Discharge Pressure P

FIGURE 17 Head-capacity (flow rate) performance curve with viscosity a parameter—for two speeds.

liquids are accordingly known as true or Newtonian liquids, for which the viscosity is constant. Another class of liquids, however, such as cellulose compounds, glues, greases, paints, starches, slurries, and candy compounds, displays changes in viscosity as agitation is varied at constant temperature. The viscosity of these substances depends upon the shear rate at which it is measured, and these fluids are termed non-Newtonian.

If a substance is known to be non-Newtonian, the expected viscosity under the actual pumping conditions should be determined, because it can vary quite widely from the viscosity under static conditions. Since a non-Newtonian substance can have an unlimited number of viscosity values (as the shear rate is varied), the term apparent viscosity is used to describe its viscous properties. The apparent viscosity is expressed in absolute units and is a measure of the resistance to the flow at a given shear rate. It has meaning only if the shear rate used in the measurement is also given.

The grease-manufacturing industry is very familiar with the non-Newtonian properties of its products, as evidenced by the numerous curves that have been published of the apparent viscosity plotted against the rate of shear. The occasion is rare, however, when one can obtain accurate viscosity information when it is necessary to select a pump for handling these products.

It is practically impossible in most instances to give the viscosity of grease in the terms most familiar to the pump manufacturer, such as Saybolt Seconds Universal or Saybolt Seconds Furol, but only a rough approximation would be of great help. For applications of this type, data taken from similar installations are most helpful. Such information should consist of the type, size, flow rate, and speed of the installed pumps; the suction pressure; the temperature at the pump inlet flange; the total working suction head; and, above all, the pressure drop in a specified length of piping. From the latter, a satisfactory approximation of the effective viscosity under the operating conditions can be obtained.

If accurate shear rate-viscosity data are available, they can be used to more accurately predict pump performance. The shear rates in various areas of the pump can be calculated to determine the viscosity changes of the liquid as it passes through the pump. In this way, the effect on suction loss, slip, and friction loss can be analyzed to help predict the NPSH, flow rate, and power.

Speed It was previously stated that viscosity and speed are closely tied together and that it is impossible to consider one without the other. Although rotative speed is the ultimate outcome, the basic speed that the manufacturer must consider is the internal axial velocity of the liquid going through the rotors. This is a function of pump type, design, and size.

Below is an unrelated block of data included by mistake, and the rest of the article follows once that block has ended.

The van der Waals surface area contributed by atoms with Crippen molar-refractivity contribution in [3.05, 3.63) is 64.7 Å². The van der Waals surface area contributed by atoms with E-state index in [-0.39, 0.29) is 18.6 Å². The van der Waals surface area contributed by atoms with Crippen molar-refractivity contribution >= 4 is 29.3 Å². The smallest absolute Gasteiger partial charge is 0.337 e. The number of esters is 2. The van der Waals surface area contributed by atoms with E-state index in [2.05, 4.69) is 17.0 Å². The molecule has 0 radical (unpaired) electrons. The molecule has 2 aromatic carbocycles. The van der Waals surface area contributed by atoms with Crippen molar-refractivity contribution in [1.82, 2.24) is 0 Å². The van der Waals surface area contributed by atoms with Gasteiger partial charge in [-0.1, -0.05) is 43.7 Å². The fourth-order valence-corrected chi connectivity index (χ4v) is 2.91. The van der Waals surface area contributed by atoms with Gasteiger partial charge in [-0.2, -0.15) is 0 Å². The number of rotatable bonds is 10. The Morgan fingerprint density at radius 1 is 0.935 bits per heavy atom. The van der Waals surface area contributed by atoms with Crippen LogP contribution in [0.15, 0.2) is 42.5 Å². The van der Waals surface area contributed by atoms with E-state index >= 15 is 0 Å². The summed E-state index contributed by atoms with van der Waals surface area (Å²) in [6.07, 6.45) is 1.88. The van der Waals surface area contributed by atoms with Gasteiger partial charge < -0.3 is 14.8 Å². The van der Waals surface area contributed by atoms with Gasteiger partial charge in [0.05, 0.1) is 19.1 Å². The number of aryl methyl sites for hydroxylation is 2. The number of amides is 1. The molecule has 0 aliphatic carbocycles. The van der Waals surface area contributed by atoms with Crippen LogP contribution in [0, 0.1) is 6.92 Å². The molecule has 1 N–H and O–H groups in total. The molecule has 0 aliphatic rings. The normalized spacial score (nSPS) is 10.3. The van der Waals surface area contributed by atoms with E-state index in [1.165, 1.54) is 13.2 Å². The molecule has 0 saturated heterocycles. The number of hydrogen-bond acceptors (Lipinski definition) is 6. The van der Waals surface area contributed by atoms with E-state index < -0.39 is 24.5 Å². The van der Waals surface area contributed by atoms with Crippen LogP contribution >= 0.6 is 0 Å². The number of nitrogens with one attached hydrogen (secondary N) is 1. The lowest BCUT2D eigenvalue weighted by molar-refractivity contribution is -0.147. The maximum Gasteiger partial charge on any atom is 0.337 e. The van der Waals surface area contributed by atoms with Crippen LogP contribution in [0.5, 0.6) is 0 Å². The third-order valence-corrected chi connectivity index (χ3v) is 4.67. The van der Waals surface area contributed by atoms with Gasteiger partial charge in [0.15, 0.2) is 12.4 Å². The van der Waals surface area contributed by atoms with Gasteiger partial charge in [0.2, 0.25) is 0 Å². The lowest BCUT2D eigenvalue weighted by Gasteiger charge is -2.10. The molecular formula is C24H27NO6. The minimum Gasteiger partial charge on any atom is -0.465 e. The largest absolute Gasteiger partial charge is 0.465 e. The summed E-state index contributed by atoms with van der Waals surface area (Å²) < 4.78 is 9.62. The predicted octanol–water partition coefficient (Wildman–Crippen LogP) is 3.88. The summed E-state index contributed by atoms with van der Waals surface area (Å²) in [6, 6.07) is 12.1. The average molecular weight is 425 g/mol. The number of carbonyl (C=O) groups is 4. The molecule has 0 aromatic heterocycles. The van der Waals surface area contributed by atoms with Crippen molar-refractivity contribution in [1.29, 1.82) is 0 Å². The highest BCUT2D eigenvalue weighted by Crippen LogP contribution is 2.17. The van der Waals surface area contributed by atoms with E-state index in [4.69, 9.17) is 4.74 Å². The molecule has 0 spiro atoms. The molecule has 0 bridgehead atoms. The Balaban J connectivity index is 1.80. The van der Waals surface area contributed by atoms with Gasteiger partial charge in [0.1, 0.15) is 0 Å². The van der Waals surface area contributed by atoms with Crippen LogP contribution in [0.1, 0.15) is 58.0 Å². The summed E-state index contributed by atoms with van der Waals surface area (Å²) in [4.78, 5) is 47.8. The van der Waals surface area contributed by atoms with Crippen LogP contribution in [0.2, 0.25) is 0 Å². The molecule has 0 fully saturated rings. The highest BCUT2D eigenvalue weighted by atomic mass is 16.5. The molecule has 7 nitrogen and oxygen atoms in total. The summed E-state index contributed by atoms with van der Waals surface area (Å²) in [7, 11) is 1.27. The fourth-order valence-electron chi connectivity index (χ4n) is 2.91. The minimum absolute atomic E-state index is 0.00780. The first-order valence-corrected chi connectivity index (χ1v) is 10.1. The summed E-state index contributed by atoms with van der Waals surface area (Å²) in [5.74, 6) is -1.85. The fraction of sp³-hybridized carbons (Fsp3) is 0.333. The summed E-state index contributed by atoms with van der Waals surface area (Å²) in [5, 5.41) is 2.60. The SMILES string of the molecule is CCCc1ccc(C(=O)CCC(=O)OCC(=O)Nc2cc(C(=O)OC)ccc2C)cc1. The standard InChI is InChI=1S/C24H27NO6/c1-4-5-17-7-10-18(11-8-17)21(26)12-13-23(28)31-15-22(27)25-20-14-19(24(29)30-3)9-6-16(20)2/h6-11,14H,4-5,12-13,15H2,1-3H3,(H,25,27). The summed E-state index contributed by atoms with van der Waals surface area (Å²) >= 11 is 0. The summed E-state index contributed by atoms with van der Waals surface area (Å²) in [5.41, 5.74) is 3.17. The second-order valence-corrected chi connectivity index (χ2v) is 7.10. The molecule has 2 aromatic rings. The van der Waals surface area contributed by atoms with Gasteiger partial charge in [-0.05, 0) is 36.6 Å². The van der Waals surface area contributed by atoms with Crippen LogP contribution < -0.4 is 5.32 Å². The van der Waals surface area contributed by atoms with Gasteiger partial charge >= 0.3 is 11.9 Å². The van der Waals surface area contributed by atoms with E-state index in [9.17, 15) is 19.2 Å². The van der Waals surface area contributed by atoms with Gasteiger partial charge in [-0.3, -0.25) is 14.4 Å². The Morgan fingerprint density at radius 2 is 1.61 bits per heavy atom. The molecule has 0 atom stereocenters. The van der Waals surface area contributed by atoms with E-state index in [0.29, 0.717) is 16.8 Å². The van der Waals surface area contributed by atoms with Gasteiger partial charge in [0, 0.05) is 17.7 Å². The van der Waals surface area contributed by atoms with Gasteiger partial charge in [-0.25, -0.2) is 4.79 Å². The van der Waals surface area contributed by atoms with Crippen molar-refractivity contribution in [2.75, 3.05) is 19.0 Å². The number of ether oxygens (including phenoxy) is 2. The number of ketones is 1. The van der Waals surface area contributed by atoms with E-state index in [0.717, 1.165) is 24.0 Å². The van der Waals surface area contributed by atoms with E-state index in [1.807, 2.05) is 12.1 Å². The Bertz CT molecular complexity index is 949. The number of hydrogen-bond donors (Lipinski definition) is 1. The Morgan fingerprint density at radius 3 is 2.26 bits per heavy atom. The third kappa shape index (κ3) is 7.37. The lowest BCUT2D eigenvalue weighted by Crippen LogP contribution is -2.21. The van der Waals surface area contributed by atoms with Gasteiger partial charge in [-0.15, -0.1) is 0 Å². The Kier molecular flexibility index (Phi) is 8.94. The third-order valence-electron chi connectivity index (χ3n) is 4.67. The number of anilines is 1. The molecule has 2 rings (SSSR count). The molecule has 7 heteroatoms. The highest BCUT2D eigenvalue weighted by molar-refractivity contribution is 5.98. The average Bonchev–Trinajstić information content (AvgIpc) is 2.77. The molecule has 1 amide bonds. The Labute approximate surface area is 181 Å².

Rotative speed should be reduced when handling liquids of high viscosity. The reasons for this are not only the difficulty of filling the pumping elements, but also the mechanical losses that result from the shearing action of the rotors on the substance handled. The reduction of these losses is frequently of more importance than relatively high speeds, even though the latter might be possible because of positive inlet conditions.

Capacity The delivered capacity (flow) of any screw pump, as stated earlier, is the theoretical capacity less the internal leakage, or the slip, when handling vapor-free liquids. For a particular speed, Q = Qt — S, where the standard unit of Q and S is the U.S. gallon per minute (cubic meter per minute).

The delivered capacity of any specific rotary pump is reduced by

• Decreasing speed

• Decreased viscosity

• Increased differential pressure

The actual speed must always be known. Most often, it differs somewhat from the rated or nameplate specification. This is the first item to be checked and verified in analyzing any pump performance. It is surprising how often the speed is incorrectly assumed and later found to be in error.

Because of the internal clearances between rotors and their housing, lower viscosities and higher pressures increase the slip, which results in a reduced flow rate for a given speed. The impact of these characteristics can vary widely for the various types of pumps. The slip, however, is not measurably affected by changes in speed and thus becomes a smaller percentage of the total flow at higher speeds. This is a significant factor in the handling of low-viscosity fluids at higher pressures, particularly in the case of untimed screw pumps that favor high speeds for the best results and best volumetric efficiency. This will not generally be the case with pumps having support-bearing speed limits. Pump volumetric efficiency Ev is calculated as